Clients crave talent

A lot of time can be spent musing on what is and is not important to clients when they consider which public relations agency to choose. Yet if there is one thing clients want agencies to be able to guarantee above all other things, it is to have talented and experienced individuals working to support their business. As such, our approach at Tyto is to create, not a pyramid shaped hierarchy of employees, but instead a relatively flat structure. Our employees are people who have perfected and honed their skills over a number of years, and moreover have a desire to continue to practice communications to service clients, rather than merely acting as managers. 

Bricks and mortar not required

Tyto’s agency model is location agnostic. By this we mean that people working for the agency can choose to work anywhere they want to. If people want to work in an office, we will provide a co-working space. If people want to work from home, we will provide them with the technology needed to ensure they can do so effectively. People no longer want to compromise their life choices for work by being forced to live in a city, or to face multiple hours of commuting each day – and why should they have to? Building company culture no longer relies on bricks and mortar. At Tyto, we still have Monday morning meetings, Friday afternoon drinks, and ‘water cooler’ chats – it’s just they often happen via video call. And, yes, we meet in person – but with purpose. We have employees working across five different countries, and we have found that when everyone is remote, no one feels remote. Company models like this are not just the future of agency, but of business. 

Listen to the podcast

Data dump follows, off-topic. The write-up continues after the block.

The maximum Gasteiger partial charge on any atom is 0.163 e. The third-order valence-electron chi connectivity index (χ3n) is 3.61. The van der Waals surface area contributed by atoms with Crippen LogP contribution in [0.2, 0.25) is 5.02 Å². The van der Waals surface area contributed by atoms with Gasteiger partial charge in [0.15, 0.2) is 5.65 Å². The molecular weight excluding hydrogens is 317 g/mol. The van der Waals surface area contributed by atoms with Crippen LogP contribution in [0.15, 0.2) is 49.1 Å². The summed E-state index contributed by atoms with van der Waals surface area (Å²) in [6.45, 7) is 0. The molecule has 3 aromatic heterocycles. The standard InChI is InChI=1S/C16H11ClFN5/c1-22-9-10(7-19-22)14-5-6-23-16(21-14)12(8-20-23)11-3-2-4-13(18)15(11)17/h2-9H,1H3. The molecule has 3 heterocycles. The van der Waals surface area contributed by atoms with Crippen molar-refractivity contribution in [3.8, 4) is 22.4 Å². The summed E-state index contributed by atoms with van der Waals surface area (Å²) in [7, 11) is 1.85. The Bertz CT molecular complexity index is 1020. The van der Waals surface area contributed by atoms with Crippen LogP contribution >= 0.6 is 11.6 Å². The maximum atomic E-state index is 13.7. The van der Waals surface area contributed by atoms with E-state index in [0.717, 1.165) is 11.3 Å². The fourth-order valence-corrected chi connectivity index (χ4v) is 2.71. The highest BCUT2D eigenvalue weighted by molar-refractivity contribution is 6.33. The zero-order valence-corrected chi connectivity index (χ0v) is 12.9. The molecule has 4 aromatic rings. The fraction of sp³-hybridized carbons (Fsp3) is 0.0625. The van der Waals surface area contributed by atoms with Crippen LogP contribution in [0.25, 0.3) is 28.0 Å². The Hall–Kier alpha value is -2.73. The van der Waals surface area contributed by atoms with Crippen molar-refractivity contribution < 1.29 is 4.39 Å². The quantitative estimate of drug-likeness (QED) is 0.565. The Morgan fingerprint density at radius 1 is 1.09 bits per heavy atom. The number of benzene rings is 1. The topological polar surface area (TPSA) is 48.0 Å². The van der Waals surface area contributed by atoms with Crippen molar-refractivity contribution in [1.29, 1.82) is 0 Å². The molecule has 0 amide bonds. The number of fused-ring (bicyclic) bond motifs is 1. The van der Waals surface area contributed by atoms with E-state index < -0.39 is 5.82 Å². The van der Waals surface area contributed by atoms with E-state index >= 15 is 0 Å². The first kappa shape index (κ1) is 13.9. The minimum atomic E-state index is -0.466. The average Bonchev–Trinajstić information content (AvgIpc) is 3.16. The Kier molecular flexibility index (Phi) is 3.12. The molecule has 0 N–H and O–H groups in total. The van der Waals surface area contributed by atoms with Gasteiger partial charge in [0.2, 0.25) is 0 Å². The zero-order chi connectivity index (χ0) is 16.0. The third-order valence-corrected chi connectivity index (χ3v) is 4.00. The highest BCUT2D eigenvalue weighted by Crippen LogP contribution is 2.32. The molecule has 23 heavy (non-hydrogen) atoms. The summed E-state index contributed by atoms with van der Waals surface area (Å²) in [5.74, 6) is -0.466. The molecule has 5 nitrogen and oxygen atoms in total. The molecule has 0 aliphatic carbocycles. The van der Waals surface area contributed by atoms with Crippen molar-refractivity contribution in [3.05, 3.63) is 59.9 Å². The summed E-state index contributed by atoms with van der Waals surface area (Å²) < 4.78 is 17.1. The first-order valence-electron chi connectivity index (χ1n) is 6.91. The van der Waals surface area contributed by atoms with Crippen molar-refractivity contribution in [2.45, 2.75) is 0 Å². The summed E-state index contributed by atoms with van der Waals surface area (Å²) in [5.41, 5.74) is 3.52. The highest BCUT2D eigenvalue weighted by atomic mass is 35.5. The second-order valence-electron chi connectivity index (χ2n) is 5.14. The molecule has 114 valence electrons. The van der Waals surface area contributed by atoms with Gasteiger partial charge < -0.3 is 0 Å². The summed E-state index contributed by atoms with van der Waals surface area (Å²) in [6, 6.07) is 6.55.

Read the podcast transcript

Introduction: If you’re going to take the risk of running an agency, shouldn’t you get the benefits too? Welcome to Agency Management Institute’s Build A Better Agency Podcast presented by HubSpot. We’ll show you how to build an agency that can scale and grow with better clients, invested employees, and best of all, more money to the bottom line. Bringing his 25 plus years of experience as both an agency owner and agency consultant. Please welcome your host, Drew McLellan.

Drew McLellan: Hey everybody. Drew McLellan here with another episode of Build A Better Agency. So, today I want to talk about a lot of different things with my guest. So Brendon Craigie, is from the UK. You’ll hear he’s accent immediately, but he’s worked globally for most of his career. And I’ll have him tell you a little bit more about some of the agencies that he’s worked at. He’s worked for huge large agencies and just in this last year or so in October of 2017, he left an agency and started his own and he’s got some really interesting ideas for the agency that he’s building. And it’s really a Pan Asian Agency working globally across Europe and Asia and into the US as well in a new way of thinking about PR and they’ve got some really interesting structure around their agency. So we’re going to dig into all of that. So what I’m hoping to talk to him about is a variety of things.

Drew McLellan: One, he’s been pretty vocal about his opinion of how PR is changing and how he wanted to build a different kind of PR agency. Which by the way is as applicable to you if you are a traditional agency, a marketing agency, a digital shop, doesn’t matter. His ideas are still applicable to all of us. But I think that there’ll be some interesting conversation around that. He also, their agency is what they call location agnostic. So many of you would call that a virtual agency. And I want to dig into how they made the decision to go that way from the very beginning and now several months into the experiment, how it’s working and how they are creating culture and continuity in an agency where no one is in the same place at the same time on a daily basis. So we have lots to talk about with Brendon and I think you’re gonna find the conversation very applicable to you, very useful and my hope is very practical. So let’s just get started. All right, so without further ado, I want to welcome Brendon Craigie to the podcast. Brendon, thanks for joining us.

Brendon Craigie: It’s a pleasure. Glad to be here.

Drew McLellan: So, tell everybody a little bit about your background and how you came to be in the role that you’re in today.